CD133: enhancement of bone healing by local transplantation of peripheral blood cells in a biologically delayed rat osteotomy model
Preininger B, Duda G, Gerigk H, Bruckner J, Ellinghaus A, Sass FA, Perka C, Schmidt-Bleek K, Dienelt A
Cells used in publication:
Endothelial, umbilical vein, human (HUVEC)
Tissue Origin: vein
Endothelial Cell Growth Medium 2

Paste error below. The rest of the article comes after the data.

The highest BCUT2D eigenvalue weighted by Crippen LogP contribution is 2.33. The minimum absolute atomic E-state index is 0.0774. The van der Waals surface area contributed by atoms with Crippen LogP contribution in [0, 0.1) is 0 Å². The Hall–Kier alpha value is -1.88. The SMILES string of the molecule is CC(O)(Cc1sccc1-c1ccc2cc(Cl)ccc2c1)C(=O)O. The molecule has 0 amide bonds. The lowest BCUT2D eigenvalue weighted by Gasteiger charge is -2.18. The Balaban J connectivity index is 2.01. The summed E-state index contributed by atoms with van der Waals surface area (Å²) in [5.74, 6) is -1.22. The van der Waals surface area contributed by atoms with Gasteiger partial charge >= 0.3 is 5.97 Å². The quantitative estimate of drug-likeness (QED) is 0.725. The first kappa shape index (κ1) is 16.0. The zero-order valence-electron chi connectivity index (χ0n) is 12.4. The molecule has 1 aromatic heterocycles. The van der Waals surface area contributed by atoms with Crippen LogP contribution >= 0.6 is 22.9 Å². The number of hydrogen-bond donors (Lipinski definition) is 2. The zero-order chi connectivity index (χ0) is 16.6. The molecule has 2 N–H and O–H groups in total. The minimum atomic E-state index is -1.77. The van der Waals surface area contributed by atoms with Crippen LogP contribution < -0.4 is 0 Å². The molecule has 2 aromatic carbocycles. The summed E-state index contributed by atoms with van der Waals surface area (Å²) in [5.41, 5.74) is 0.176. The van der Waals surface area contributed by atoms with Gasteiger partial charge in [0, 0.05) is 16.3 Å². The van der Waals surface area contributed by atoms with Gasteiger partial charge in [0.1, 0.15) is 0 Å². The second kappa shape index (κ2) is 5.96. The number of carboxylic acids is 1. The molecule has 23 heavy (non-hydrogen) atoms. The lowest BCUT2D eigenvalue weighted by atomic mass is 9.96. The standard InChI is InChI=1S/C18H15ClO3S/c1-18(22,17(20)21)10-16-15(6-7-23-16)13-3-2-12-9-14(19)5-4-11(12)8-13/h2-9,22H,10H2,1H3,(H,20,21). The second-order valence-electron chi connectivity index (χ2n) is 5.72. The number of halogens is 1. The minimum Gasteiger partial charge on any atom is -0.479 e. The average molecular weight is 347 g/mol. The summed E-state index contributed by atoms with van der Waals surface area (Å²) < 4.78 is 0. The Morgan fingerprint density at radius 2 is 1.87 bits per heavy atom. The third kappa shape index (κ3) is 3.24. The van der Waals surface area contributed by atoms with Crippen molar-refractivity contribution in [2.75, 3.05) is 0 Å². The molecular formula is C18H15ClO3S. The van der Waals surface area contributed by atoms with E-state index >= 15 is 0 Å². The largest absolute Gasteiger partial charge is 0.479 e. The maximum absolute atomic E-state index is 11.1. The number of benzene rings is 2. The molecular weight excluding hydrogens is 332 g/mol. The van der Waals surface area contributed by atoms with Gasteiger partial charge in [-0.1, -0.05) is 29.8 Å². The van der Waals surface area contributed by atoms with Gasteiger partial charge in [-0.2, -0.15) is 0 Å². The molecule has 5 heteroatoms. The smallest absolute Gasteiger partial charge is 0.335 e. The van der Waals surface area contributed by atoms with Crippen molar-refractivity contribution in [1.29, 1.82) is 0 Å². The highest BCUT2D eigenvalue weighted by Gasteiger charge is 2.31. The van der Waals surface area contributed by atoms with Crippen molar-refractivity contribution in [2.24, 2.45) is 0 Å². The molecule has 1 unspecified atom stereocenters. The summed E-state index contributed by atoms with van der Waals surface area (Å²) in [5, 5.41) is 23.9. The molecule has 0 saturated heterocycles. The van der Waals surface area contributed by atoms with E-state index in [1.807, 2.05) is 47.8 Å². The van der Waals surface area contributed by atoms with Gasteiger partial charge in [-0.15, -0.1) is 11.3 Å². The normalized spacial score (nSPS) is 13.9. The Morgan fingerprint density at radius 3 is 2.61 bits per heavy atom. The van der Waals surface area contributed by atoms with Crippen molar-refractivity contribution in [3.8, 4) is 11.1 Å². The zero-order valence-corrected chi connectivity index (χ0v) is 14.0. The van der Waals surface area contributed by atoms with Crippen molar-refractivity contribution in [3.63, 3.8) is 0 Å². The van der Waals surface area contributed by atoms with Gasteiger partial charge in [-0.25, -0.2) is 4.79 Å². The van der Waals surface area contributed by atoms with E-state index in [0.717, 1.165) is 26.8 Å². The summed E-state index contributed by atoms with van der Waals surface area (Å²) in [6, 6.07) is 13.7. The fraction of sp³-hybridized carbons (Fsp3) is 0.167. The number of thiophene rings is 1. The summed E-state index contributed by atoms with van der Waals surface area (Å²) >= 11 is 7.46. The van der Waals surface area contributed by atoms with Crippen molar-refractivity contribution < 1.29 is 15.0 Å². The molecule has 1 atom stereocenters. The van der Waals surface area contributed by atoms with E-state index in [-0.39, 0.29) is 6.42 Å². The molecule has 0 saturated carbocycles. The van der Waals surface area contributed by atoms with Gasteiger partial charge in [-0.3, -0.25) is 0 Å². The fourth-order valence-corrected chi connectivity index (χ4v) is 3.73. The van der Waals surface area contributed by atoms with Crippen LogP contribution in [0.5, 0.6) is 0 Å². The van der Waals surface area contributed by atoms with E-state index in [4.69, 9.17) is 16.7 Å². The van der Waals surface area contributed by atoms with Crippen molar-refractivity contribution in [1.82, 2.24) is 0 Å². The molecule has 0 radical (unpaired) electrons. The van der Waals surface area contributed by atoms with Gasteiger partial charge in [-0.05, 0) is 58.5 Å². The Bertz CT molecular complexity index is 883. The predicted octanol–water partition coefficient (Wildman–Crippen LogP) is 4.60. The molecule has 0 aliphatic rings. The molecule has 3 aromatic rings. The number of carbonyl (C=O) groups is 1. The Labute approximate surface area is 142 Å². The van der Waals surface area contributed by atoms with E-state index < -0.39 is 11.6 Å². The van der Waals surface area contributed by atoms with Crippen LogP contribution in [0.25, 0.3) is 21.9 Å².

Sufficient angiogenesis is crucial during tissue regeneration and therefore also pivotal in bone defect healing. Recently, peripheral blood derived progenitor cells have been identified to have in addition to their angiogenic potential also osteogenic characteristics, leading to the hypothesis that bone regeneration could be stimulated by local administration of these cells. The aim of this study was to evaluate the angiogenic potential of locally administered progenitor cells to improve bone defect healing. Cells were separated from the peripheral blood of donor animals using the markers CD34 and CD133. Results of the in vitro experiments confirmed high angiogenic potential in the CD133(+) cell group. CD34(+) and CD133(+) cells were tested in an in vivo rat femoral defect model of delayed healing for their positive effect on the healing outcome. An increased callus formation and higher bone mineral density of callus tissue was found after the CD133(+) cell treatment compared to the group treated with CD34(+) cells and the control group without cells. Histological findings confirmed an increase in vessel formation and mineralization at day 42 in the osteotomy gap after CD133(+) cell transplantation. The higher angiogenic potential of CD133(+) cells from the in vitro experients therefore correlates with the in vivo data. This study demonstrates the suitability of angiogenic precursors to further bone healing and gives an indication that peripheral blood is a promising source for progenitor cells circumventing the problems associated with bone marrow extraction.
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